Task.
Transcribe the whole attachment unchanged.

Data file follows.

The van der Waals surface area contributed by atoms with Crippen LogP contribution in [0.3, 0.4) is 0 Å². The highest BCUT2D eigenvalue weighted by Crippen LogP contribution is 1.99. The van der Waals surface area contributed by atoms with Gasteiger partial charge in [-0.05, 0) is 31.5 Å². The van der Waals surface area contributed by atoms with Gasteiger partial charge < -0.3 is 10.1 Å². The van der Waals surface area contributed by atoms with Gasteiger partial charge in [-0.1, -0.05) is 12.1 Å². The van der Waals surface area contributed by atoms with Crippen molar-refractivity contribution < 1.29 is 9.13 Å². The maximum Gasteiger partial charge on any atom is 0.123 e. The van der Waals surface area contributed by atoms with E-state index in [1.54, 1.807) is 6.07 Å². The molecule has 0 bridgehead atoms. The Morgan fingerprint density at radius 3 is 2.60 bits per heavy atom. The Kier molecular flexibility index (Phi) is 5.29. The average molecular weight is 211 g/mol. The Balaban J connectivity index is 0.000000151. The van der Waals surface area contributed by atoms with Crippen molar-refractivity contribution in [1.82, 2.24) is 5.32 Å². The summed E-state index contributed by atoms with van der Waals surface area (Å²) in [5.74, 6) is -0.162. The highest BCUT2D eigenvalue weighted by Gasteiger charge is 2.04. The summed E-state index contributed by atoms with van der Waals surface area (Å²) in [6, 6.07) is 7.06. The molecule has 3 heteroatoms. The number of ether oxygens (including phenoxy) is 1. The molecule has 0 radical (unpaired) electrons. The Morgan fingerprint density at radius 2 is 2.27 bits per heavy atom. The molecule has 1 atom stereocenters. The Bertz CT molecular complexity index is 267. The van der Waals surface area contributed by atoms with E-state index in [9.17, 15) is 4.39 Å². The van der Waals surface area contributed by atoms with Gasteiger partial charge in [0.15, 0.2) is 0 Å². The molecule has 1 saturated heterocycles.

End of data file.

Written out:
The van der Waals surface area contributed by atoms with Crippen LogP contribution in [0.3, 0.4) is 0 Å². The highest BCUT2D eigenvalue weighted by Crippen LogP contribution is 1.99. The van der Waals surface area contributed by atoms with Gasteiger partial charge in [-0.05, 0) is 31.5 Å². The van der Waals surface area contributed by atoms with Gasteiger partial charge < -0.3 is 10.1 Å². The van der Waals surface area contributed by atoms with Gasteiger partial charge in [-0.1, -0.05) is 12.1 Å². The van der Waals surface area contributed by atoms with Crippen molar-refractivity contribution < 1.29 is 9.13 Å². The maximum Gasteiger partial charge on any atom is 0.123 e. The van der Waals surface area contributed by atoms with E-state index in [1.54, 1.807) is 6.07 Å². The molecule has 0 bridgehead atoms. The Morgan fingerprint density at radius 3 is 2.60 bits per heavy atom. The Kier molecular flexibility index (Phi) is 5.29. The average molecular weight is 211 g/mol. The Balaban J connectivity index is 0.000000151. The van der Waals surface area contributed by atoms with Crippen molar-refractivity contribution in [1.82, 2.24) is 5.32 Å². The summed E-state index contributed by atoms with van der Waals surface area (Å²) in [5.74, 6) is -0.162. The highest BCUT2D eigenvalue weighted by Gasteiger charge is 2.04. The summed E-state index contributed by atoms with van der Waals surface area (Å²) in [6, 6.07) is 7.06. The molecule has 3 heteroatoms. The number of ether oxygens (including phenoxy) is 1. The molecule has 0 radical (unpaired) electrons. The Morgan fingerprint density at radius 2 is 2.27 bits per heavy atom. The molecule has 1 atom stereocenters. The Bertz CT molecular complexity index is 267. The van der Waals surface area contributed by atoms with E-state index in [9.17, 15) is 4.39 Å². The van der Waals surface area contributed by atoms with Gasteiger partial charge in [0.15, 0.2) is 0 Å². The molecule has 1 saturated heterocycles.